As President Trump prepared to wrap up his 12-day trip to Asia on November 13, ears in local capitals have picked up a subtle but unmistakable change in messaging from the US administration. The shift focuses on an apparently innocuous term: ‘the Indo-Pacific.’ US national security adviser H.R. McMaster introduced the president’s itinerary to reporters as “a great opportunity to demonstrate America’s and the Trump administration’s commitment to the Indo-Pacific.” Trump himself has used the term and it’s all over the official press releases from the White House.
This isn’t just semantics. The difference between the more commonly used “Asia-Pacific” and the new “Indo-Pacific” is actually quite deep. Those who prefer the latter want to stress that the great power conflicts in East, South and Southeast Asia are essentially maritime—over the control and openness of trade routes and over who gets to build and secure the infrastructure through which the vast majority of the world’s trade passes.
By pushing the borders of America’s awareness as far as India, it means that China and its concerns are no longer at the center of US strategy. And it might also reflect a desire to “bring India permanently into the US web of alliances and partnerships in the region.”
For the Japanese, it reflects their pressing need to keep sea routes free of Chinese influence; for Indians, the term embodies the conviction that the most important relationship between any two capitals over the next century will be that between Delhi and Beijing.
For the countries of Southeast Asia, the term mirrors the hope that a network of alliances, led by the US, Japan, Australia and India, would allow them to preserve their sovereignty and strategic independence amid China’s rise.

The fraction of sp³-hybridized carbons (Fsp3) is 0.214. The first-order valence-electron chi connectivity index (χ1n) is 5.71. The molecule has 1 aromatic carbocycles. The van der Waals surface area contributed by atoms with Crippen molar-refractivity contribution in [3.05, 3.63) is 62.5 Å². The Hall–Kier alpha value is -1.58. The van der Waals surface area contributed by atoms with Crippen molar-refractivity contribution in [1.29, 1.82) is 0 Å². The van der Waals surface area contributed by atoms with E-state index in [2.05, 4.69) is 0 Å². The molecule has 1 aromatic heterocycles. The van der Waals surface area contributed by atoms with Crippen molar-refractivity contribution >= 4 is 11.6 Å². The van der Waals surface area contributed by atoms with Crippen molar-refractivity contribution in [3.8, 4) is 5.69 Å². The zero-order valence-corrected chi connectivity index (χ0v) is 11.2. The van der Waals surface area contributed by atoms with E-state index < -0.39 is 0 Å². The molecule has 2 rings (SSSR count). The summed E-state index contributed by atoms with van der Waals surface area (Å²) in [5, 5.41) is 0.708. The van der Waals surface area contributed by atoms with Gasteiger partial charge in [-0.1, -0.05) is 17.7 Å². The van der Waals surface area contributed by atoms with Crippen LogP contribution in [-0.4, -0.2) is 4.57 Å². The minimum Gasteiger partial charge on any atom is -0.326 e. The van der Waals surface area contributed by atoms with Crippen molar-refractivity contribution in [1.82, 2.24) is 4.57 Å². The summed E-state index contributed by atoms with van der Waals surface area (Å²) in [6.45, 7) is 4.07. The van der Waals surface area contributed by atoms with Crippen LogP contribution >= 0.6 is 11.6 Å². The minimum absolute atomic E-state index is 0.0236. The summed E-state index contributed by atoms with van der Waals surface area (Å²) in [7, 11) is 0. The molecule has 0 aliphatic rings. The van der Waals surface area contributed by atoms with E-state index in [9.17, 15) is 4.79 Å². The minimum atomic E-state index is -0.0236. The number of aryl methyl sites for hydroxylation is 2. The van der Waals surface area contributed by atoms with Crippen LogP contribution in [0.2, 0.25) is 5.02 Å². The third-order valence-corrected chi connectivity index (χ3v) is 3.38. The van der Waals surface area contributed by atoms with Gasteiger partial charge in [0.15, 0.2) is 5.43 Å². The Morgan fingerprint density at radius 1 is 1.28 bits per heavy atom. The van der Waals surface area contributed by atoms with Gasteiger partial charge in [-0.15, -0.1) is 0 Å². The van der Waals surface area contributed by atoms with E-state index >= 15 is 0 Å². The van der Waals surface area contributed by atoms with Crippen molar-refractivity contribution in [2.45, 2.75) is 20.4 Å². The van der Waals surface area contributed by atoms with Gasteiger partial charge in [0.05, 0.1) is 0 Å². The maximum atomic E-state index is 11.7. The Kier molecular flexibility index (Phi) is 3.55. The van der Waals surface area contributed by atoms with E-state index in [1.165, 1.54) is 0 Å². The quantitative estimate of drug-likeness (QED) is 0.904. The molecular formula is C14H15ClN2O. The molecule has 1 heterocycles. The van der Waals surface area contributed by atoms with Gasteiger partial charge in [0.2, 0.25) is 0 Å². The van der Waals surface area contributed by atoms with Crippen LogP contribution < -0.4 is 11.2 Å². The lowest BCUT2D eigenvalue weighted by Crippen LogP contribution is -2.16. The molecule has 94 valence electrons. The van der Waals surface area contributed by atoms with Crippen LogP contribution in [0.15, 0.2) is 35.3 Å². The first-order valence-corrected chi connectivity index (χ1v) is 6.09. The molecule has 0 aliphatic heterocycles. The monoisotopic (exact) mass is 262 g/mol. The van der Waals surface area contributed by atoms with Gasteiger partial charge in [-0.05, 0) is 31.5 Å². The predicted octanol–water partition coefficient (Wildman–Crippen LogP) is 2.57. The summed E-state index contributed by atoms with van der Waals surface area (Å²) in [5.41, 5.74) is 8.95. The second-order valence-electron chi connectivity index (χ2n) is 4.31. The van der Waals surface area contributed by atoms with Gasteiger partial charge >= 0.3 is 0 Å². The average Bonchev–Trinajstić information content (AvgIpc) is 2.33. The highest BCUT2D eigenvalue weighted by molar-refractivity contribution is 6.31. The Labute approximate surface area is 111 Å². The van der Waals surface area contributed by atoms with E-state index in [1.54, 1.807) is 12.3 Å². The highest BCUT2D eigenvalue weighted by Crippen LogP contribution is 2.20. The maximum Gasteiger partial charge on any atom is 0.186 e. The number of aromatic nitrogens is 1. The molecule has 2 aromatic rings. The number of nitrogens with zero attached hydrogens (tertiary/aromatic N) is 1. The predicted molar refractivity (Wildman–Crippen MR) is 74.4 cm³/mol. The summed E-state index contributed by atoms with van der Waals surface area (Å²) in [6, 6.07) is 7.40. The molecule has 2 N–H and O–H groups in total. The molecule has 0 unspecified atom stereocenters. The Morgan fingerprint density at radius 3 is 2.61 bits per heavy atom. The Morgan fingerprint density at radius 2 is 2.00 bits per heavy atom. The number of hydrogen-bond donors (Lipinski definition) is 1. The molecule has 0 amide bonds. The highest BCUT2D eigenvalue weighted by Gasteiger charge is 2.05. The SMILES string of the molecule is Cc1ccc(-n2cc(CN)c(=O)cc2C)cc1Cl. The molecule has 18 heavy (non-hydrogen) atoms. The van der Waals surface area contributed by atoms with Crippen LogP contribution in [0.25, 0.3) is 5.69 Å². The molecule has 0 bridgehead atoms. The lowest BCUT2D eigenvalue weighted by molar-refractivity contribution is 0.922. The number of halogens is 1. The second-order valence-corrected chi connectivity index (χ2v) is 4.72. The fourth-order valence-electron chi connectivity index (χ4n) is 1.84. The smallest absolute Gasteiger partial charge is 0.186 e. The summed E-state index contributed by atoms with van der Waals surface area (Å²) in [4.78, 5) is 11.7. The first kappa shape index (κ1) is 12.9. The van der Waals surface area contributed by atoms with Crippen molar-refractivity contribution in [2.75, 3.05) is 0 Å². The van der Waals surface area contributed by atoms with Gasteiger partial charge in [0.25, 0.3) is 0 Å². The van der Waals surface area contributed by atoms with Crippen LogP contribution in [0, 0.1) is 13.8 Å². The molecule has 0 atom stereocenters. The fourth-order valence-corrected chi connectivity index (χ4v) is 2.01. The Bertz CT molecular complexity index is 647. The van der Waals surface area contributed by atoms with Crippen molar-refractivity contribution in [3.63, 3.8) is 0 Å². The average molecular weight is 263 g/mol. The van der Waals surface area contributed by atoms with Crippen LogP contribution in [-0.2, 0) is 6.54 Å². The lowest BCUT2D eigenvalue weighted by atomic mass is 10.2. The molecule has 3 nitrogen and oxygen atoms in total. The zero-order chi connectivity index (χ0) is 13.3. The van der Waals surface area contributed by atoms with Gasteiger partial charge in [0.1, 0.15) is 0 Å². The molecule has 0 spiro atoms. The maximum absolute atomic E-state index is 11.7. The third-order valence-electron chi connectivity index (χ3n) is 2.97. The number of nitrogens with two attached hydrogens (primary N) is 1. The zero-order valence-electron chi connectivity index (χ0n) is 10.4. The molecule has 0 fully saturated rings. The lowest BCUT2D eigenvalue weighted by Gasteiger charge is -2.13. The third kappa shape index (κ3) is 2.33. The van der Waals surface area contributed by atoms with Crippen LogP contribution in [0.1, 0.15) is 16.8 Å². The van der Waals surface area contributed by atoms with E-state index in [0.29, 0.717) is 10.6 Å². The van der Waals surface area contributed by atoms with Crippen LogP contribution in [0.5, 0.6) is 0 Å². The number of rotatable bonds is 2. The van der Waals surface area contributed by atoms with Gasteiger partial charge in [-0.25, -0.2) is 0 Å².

Indeed, the one country that clearly dislikes the term is China. And that may be the biggest takeaway from this presidential progress so far—the Trump administration’s decision to shelve its predecessors’ diffidence and junk the notion that the US might accommodate China’s preference for a unipolar “Asia-Pacific.” From an “America First” president, this willingness to ally if not lead in the effort to counterbalance China may be the best that countries in the region could have hoped for.
The phrase ‘Indo-Pacific’ has been used before, of course, though only rarely by US presidents. During Shinzo Abe’s first term as prime minister of Japan in the mid-2000s, it was hoped that a “quadrilateral” that encompassed the US, Australia, Japan and India could help patrol sea lanes and stabilize the region. But that initiative foundered.
Prime minister Kevin Rudd’s Australia, its economy thriving on China’s demand for commodities, had no intention of displeasing Beijing. India’s government wasn’t too keen on unsettling relations with its giant northern neighbour either.
Australia pulled out of the quadrilateral dialogue in 2008 explicitly to soothe Chinese sensitivities; Rudd’s foreign minister told the press after a visit from his Chinese counterpart that “one of the things that caused China concern last year was a meeting of that strategic dialogue. … Australia would not be proposing to have [another] dialogue of that nature.”
But times have changed. Having returned to power, Abe is firmly in command in Tokyo; he’s turned “a free and open Indo-Pacific” into something of a mantra. Meanwhile, the commodity market has cooled and Australia has been reminded of the costs of economic dependence. “Indo-Pacific” has become its official definition of its neighbourhood.
India’s Narendra Modi, who is close to Abe, has lately embraced the term as well, especially after his nation emerged from a nasty border confrontation with the People’s Republic. China’s protestations of a peaceful rise may not sound quite as credible in 2017 as they did in 2007.
Much work will need to be done before the new terminology results in practical changes on the ground, of course. Officials from the “quadrilateral” are likely to meet at the upcoming East Asia Summit in the Philippines.
They will need to set concrete goals for military and strategic cooperation—for example, scheduling regular patrols together for their navies.
The meeting itself would send a message: When it became a possibility, China warned it had better not be set up to “target or damage a third party’s interest.” That’s probably not an issue yet. None of the countries is engaged or powerful or determined enough at the moment to contain Chinese ambition in the short-term. Still, leaders such as Trump and Abe have taken an important first step towards ensuring that, in the decades to come, China’s leaders don’t have it all their way in, yes, the Indo-Pacific.
Mihir Sharma is a Bloomberg View
columnist. He was a columnist for the
Indian Express and the Business Standard, and he is the author of “Restart: The Last Chance for the Indian Economy”